“Anecdotally, some clinics have seen a decline in no-shows over the past two years as they have been able to use phones and video,” she said. “Throughout the pandemic, it has been assumed that we must return to what we were before COVID-19. But this may be a case of trying to get back to in-person care if you don’t want to go. Or banning virtual visits can have unintended effects.If policies don’t allow flexibility and don’t offer options, you could lose people who only knew care by phone or video. I have.

Next step

In addition to this study, Lin says further research is critically needed to understand the experiences and preferences of patients and clinicians and to further assess the quality of care telemedicine provides.

“The goal is to determine what high-quality care looks like, both telemedicine and in person, to inform the standards in this area, but that will take time.

In the meantime, efforts to improve access to buprenorphine treatment must continue.

“Addiction is the only disease we have in all of medicine, and the condition itself makes it difficult for people to seek treatment,” she points out. The transition to health care has not removed other barriers to care, and it will take longer to actually reach those who need effective OUD care.”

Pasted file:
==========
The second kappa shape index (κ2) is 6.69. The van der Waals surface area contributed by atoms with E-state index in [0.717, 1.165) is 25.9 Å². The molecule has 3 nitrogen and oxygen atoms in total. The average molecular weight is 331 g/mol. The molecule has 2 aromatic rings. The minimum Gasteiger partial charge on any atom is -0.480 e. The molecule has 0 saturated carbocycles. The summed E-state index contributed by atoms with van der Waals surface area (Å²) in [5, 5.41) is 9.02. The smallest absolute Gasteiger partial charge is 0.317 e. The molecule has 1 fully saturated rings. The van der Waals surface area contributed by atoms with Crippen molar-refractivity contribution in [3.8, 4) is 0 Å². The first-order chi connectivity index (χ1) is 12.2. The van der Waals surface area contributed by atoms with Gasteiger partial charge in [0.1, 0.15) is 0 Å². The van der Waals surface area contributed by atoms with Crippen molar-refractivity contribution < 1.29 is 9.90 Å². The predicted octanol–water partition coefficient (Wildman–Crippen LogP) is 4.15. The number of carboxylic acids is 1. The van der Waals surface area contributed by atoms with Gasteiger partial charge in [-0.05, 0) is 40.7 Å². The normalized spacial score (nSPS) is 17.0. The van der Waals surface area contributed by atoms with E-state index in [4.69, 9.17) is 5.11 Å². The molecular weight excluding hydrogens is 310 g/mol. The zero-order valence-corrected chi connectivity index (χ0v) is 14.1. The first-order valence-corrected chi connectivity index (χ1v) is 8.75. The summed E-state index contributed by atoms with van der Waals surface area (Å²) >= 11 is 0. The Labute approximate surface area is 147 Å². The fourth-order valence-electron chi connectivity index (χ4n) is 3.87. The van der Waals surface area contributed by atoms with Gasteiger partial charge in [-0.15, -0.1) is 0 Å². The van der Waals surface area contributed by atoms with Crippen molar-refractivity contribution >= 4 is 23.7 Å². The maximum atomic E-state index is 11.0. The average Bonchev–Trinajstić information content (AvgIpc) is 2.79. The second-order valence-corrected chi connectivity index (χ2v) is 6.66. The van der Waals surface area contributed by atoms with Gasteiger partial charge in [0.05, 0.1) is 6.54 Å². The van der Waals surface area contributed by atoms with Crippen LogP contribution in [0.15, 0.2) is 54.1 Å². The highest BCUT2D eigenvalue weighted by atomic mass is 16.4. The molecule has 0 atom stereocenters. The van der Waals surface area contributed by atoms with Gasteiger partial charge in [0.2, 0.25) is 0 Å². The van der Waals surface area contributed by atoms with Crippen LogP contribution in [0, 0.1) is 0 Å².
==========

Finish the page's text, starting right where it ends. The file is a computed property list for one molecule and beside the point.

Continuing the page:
Lin and her UM colleague Dr. Erin Bonar, an addiction psychologist and researcher, are addressing just that question in their current study.

Rather than waiting for patients to seek addiction treatment, their team is exploring ways to reach out and provide treatment to patients through telemedicine. This goes beyond past studies that left patients to make phone calls to get treatment.

The results of the pilot study of this program have been very encouraging, and we are currently testing the program in two full-scale randomized controlled trials sponsored by the National Institutes of Health.

“Addiction care and research is often focused on patients who are seeking treatment and have already opened the door. But that is the minority of patients with substance use disorders,” said Lynn. “Now that we have witnessed the power of telemedicine to support recovery, we need to reach out to more people who can benefit from care. I have. Addiction Much easier to care and meet people wherever they are. “

In addition to this effort, Lin collaborated with others to A free toolkit to ensure providers deliver high-quality buprenorphine Care and Other Treatments for Opioid Use Disorders. Available from Provider Clinical support system Funded by the Federal Substance Abuse and Mental Health Services Administration. The recent relaxation of federal rules for health care providers wishing to prescribe buprenorphine More providers can do that.

Voice-only telemedicine is still common in safety net clinics

For more information:
Impact of COVID-19 Telemedicine Policy Changes on Buprenorphine Treatment for Opioid Use Disorder, American Journal of Psychiatry (2022). DOI: 10.1176/appi.ajp.21111141

Quote: Telemedicine with Phone and Video Proves a Lifeline for Opioid Addicted Veterans (28 July 2022) 28 July 2022 Taken from -telehealth-video-lifeline-veterans-opioid.html

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Telemedicine by phone and video is proving to be a lifeline for opioid addicted veterans